Pride Parade Hero.jpg

The Problem with Pride: What happens when what began as a protest movement goes mainstream?

The annual NYC Pride March, set to roll through the streets of Manhattan Sunday, June 30th will cap off a month-long global celebration of the 50th anniversary of the Stonewall Inn uprising, which erupted in the summer of 1969 in response to years of routine police harassment and raids of the gathering places of the LGBTQ community. The insurrection led to five nights of protests and rioting in New York City that gave rise to today’s Pride movement.

Reclaim Pride

Equal parts commemoration of the progress that’s been made over the past half century and raucous victory party for a long-marginalized community, the NYC Pride March is a joyous event each year, one that everyone seems to want to be part of.

Indeed, rainbows are everywhere, and I mean everywhere. There are rainbows on the sales signs at the grocery store, posters at the pharmacy, on postage stamps, t-shirts, pencils, stickers, rainbow flags waving from buildings and streetlamps.

And my Uber app has rainbow-ized the usual black line that allows me to trace the route my driver is taking on their way to pick me up. 

Even Taylor Swift has jumped on the rainbow-festooned bandwagon. Swift released a new video this month, which is teeming with LQBTQ celebrity cameos, but has received mixed reviews, with some critics questioning the sincerity of her seemingly out-of-nowhere pro-ally message.

Yes, Pride is for everyone, including stars, and even bigger corporations. But the embrace of the mainstream is feeling more like an uncomfortable squeeze for some.

And that’s the problem, according to the Reclaim Pride Coalition, whose members say that corporations are making a cynical and calculated move to pander and market to the LGBTQ community each summer, but don’t do much to back it up the rest of the year.

“NYC’s Pride parade has become a meaningless corporate circus,” Reclaim Pride asserted in a recent press release outlining its plans to host an alternative event—the Queer Liberation Parade—on the same day in protest of what it views as a corporate takeover of the NYC Pride March.

NYC Pride, which puts on the annual parade, acknowledges that it costs a lot of money to produce the event, and the sponsorship of corporations and individuals is necessary. 

But activists assert that big brands pay premiums to nab certain spots in the parade lineup and that means coveted positions for television coverage (i.e., advertising to a demographic that wields an estimated $3.5 trillion globally this year in purchasing power).  

Are we witnessing the corporate takeover of Pride? 

Has business become increasingly involved as a way to demonstrate genuine commitment to diversity inclusion or is it simply naked appropriation—not much more than a hollow branding strategy every June? 

Are these unfair assertions? Is there nothing but good intention—miles and miles of heart behind the flood of rainbow-ized corporate logos?

One more point: Do the same organizations that are so visible at Pride events each year invest as much in time and resources celebrating Black History Month? Are there as many visible corporate sponsors at the ubiquitous Dr. Martin Luther King Jr. Day and Veteran's Day parades in every city each year?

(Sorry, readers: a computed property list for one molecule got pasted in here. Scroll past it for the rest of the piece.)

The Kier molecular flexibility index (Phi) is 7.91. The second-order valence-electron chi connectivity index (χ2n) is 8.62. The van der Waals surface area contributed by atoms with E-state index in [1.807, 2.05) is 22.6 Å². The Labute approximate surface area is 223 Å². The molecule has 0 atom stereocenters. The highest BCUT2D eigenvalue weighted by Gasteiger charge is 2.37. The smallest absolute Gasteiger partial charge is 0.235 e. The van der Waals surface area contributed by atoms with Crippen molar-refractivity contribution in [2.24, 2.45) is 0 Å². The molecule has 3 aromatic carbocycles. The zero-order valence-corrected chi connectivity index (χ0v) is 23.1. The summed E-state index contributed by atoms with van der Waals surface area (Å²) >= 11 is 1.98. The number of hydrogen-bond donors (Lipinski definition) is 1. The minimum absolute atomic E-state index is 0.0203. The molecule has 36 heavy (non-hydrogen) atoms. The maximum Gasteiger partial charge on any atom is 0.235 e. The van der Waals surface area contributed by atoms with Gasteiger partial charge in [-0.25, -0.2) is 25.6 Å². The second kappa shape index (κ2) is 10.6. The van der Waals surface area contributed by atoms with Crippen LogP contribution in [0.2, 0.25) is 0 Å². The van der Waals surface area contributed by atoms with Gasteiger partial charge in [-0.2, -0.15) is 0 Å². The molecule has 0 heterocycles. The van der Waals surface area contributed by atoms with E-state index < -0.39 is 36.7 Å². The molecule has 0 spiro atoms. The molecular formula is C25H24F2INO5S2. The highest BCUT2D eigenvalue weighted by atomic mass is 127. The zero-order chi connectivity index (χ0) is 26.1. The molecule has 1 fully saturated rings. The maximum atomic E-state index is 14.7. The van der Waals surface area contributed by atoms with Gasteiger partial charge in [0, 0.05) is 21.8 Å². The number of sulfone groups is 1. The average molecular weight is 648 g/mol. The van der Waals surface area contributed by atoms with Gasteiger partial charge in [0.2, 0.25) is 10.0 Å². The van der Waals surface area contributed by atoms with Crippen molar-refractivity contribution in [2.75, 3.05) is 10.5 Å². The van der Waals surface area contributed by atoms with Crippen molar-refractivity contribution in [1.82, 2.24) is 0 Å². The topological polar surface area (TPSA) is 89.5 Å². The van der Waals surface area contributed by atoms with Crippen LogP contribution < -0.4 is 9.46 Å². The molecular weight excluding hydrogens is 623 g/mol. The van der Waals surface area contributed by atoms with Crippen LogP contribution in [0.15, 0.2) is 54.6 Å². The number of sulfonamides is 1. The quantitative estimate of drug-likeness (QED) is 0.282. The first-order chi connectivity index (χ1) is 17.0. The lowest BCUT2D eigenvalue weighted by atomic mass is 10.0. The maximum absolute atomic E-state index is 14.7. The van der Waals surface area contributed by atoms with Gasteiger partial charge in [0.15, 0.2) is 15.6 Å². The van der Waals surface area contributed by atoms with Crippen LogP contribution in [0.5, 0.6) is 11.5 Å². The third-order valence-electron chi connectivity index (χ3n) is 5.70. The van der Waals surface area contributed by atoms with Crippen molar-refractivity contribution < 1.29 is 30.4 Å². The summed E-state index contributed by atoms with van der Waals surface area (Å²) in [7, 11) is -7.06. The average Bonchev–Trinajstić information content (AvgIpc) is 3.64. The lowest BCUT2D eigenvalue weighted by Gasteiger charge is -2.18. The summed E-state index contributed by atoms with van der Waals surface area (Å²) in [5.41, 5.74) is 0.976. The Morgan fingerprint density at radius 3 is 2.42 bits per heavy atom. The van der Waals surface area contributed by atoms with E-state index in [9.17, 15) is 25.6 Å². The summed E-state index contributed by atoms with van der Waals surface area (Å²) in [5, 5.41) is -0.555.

These are questions organizations that have created healthy cultures don’t fret about—they walk the talk. But those who walk the parade route in June but don’t do much else July through May might want to revisit their strategy.

Why should the average business leader care?

As i4cp’s research has shown, the positions companies take on social issues matter. So too does the authenticity of those positions. 

In fact, our research on diversity and inclusion found that investing in such initiatives must be done for the right reasons if there's any hope of success. High-performance organizations are by far much more likely to say that they invest in D&I because doing so supports their culture, drives innovation, and is integral to their overall business strategy. We found that low-performance companies say their primary drivers of investing in D&I are risk management, concerns about legal compliance, and enhancing their brand/image. 

Reasoning behind DI

What are the potential risks for organizations that go all-in for public splashes like the NYC Pride March, but do precious little in any other meaningful or genuine way to support diversity and inclusion?

Sooner or later it will be noticed, and alienating an entire demographic could manifest in very real consequences such as talent losses, brand damage, and the potential infinite scope of trash talking on social media, etc.

“Organizations that are truly dedicated to equity and diversity need to be specific about what they are doing the other eleven months of the year. This means making a genuine investment in reaching out to the LGBTQ communities both inside and outside their walls,” says Liam Speranza, who leads digital communications at ideas42, a nonprofit behavioral science firm in New York City.

“As a queer person, I want to know what anti-discriminatory practices are in place in companies I may do business with or go to work for. Is LGBTQ inclusion truly a way of life in that company? Do the health benefits offered to employees cover things like transgender care, for example?”

These are questions worth considering as we pull on the requisite rainbow t-shirts and adjust our sunglasses on our way out the door to the parade.

Lorrie Lykins
Lorrie is i4cp's Vice President of Research. A thought leader, speaker, and researcher on the topic of gender equity, Lorrie has decades of experience in human capital research. Lorrie’s work has been featured in the New York Times, the Wall Street Journal, and other renowned publications.